To inspire means literally to “breathe life into.” As humans we often look to history, the Bible or newspapers to find individuals who have displayed some special quality of courage, faith or resiliency that motivates us to get up each morning and face the vicissitudes of daily life with hope and resignation. 

While I have encountered a number of teachers who have stirred me to higher academic achievement, I do not think anyone has inspired me more to celebrate the human life than Gianna Jessen. Gianna’s story is a special one. She is among a very small group of abortion survivors.

Her 17-year old mother attempted to abort her during the eighth month of her pregnancy. In an effort to kill Gianna, the abortionist injected a saline solution into her mother’s womb. Gianna spent 18 hours swimming in the toxic fluid.  According to Gianna, a saline abortion "burns the baby inside and out,” prompting some people to call these babies “candy apples” because of their burns.

Heroes with broken hearts let in the power of God’s love

There are heroes in our city. Not Spiderman, who rescues innocent victims by spinning a web around his villains, or Superman, who is faster than a speeding bullet and more powerful than a locomotive. These other heroes are less dramatic, yet they are nearby to guide and save us in real-life situations. Here’s to our heroes, the dads.

I know a hero dad whose child admitted tearfully that he did not have even one friend at school. This is a tough assignment for a dad, and kids come with no instruction manual or script to follow. All smiles on his first day of first grade, his son had spent every recess for the next two months alone, hugging the playground fence. Words of consolation are easier for a skinned knee or a strike out at the plate during a little league game.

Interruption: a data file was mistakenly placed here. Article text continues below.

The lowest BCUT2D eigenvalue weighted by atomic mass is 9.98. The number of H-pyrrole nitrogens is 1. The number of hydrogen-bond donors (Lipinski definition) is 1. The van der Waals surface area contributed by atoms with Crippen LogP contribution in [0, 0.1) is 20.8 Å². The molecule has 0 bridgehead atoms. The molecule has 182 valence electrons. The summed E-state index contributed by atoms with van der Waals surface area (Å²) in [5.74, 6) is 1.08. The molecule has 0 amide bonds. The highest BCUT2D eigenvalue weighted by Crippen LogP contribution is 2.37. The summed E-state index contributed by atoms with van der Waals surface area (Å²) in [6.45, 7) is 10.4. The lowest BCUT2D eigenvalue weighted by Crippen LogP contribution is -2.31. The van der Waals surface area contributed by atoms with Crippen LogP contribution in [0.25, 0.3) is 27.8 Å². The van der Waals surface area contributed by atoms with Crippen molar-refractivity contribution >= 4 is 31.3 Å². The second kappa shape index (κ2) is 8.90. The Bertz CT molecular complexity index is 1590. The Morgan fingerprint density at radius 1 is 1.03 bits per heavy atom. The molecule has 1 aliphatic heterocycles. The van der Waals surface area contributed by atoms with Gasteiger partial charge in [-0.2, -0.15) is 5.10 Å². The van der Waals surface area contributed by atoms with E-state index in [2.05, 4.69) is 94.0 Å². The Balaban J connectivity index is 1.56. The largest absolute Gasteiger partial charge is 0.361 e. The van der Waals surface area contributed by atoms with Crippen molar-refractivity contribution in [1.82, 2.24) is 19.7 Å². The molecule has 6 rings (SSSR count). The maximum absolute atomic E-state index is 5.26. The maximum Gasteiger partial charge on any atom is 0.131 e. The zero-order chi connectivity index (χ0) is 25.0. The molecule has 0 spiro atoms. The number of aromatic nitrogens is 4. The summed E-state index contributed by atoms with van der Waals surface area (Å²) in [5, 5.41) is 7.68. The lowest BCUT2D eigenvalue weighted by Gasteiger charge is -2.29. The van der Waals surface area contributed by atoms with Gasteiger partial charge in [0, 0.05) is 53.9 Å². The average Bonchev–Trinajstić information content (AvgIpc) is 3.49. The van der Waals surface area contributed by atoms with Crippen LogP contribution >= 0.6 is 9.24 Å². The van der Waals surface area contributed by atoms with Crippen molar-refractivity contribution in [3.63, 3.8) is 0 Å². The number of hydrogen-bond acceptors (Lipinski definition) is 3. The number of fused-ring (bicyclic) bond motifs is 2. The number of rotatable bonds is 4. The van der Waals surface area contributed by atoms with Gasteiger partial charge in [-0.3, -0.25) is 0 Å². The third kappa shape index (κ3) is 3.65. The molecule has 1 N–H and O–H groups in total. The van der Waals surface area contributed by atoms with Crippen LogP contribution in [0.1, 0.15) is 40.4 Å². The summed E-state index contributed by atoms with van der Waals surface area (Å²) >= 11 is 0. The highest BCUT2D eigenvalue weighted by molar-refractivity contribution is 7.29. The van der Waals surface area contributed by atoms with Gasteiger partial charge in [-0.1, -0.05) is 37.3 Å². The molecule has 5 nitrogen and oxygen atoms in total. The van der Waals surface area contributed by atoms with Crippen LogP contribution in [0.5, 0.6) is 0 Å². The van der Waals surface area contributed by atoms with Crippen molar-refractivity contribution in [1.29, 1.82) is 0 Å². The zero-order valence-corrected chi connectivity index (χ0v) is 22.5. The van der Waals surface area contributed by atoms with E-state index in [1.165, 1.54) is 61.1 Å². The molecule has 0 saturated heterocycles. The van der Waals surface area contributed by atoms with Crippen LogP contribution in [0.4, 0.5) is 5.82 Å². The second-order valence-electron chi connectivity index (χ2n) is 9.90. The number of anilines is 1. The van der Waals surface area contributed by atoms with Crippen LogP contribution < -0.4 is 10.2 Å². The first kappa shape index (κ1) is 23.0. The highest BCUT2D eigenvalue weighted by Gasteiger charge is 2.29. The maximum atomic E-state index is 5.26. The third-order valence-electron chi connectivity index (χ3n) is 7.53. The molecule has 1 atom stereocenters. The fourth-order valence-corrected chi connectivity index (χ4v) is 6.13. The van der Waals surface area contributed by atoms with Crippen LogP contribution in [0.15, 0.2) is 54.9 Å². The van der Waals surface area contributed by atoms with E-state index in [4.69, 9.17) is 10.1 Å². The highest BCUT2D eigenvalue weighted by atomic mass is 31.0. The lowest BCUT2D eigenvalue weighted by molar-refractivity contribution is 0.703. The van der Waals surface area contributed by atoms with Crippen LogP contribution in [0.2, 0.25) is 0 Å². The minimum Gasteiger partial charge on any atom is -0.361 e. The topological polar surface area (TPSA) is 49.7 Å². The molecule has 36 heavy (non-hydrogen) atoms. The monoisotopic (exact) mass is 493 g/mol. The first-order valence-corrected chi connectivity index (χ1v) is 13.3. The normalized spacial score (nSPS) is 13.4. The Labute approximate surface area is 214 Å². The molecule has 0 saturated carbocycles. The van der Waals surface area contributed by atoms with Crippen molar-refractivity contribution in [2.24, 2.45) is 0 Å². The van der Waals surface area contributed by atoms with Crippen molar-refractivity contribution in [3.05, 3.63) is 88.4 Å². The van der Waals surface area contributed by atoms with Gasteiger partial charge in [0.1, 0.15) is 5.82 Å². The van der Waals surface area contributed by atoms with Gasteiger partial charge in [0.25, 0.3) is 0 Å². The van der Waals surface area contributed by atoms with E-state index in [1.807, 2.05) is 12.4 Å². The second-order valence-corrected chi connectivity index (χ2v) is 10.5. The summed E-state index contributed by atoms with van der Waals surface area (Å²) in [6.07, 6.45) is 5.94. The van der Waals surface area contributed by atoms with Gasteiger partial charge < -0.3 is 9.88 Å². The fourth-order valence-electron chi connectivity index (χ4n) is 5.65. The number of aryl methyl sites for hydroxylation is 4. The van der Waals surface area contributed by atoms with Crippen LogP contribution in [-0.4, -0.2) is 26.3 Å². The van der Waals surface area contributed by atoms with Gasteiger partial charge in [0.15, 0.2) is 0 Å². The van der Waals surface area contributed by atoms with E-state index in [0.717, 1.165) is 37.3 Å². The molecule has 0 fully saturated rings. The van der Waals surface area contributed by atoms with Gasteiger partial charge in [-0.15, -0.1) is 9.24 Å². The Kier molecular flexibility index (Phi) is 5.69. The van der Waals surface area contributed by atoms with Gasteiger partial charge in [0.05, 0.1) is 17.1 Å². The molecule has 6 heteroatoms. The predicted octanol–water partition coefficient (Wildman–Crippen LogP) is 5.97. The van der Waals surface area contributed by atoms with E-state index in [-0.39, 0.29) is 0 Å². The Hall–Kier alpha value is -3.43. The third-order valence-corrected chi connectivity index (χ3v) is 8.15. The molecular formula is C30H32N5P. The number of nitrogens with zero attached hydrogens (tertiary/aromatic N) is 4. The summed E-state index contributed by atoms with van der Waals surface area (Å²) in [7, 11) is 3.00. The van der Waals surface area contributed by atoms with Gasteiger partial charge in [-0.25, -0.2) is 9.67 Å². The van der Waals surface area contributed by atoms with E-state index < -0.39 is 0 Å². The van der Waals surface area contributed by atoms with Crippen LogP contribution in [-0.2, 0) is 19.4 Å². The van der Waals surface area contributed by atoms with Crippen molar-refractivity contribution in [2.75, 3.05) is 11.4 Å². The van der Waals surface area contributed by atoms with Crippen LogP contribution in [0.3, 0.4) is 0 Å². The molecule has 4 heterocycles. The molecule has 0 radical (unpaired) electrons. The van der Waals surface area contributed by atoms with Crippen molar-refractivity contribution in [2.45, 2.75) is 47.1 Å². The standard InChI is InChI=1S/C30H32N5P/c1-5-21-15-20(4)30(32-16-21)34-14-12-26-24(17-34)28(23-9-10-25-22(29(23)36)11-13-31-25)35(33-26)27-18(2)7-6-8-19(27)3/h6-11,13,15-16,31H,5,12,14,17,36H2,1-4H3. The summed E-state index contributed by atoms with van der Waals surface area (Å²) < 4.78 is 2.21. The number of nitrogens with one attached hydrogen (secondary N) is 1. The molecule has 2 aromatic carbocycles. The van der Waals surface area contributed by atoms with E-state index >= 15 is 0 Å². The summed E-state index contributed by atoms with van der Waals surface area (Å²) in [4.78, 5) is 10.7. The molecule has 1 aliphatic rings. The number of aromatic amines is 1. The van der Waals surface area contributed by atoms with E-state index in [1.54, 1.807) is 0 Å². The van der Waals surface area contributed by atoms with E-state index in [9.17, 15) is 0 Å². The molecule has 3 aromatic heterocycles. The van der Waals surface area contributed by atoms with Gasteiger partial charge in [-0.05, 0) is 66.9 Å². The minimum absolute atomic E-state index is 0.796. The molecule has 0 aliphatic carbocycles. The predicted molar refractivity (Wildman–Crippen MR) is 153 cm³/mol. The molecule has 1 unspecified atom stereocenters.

This young father’s heart broke a bit. The wisdom of God entered through the break as he prayed for the right words to say to his discouraged, little 6-year-old son.

The bond of father and son is stronger because of this hurt they suffered together, although each suffered in a different way. Both have been taught the importance of kindness and compassion. “Be kind and compassionate to one another, forgiving each other, just as in Christ God forgave you” (Ephesians 4: 32).

Good health care means asking the right questions

Effective communication makes a critical difference in receiving successful medical attention. But patients often feel inadequate about their ability to speak intelligently with their doctors, or they expect doctors and other medical professionals to take the initiative in steering a conversation in the right direction.

Patients might also be embarrassed about talking about certain symptoms or health problems, or they might not want to admit to unhealthful activities. As a result, their issues go untreated.

The sooner a patient develops and uses effective communication skills with his or her medical team, the better and stronger the relationships that lead to the best health outcome possible.

A good place to start effective communication is with respect for both the medical professional and for oneself. Patients need to face their fears and apparent failings (such as not taking prescribed medication or engaging in unhealthful habits) so that the doctor can have as full a health picture as possible.

All patients have questions about their conditions, the latest medical headlines or information gleaned from others and the Internet. Understanding that another appointment might be necessary to handle the questions is one way to get answers. Also, framing questions in a nonthreatening manner and a normal tone of voice will be more effective than asking accusatorily or from a stance of defiance.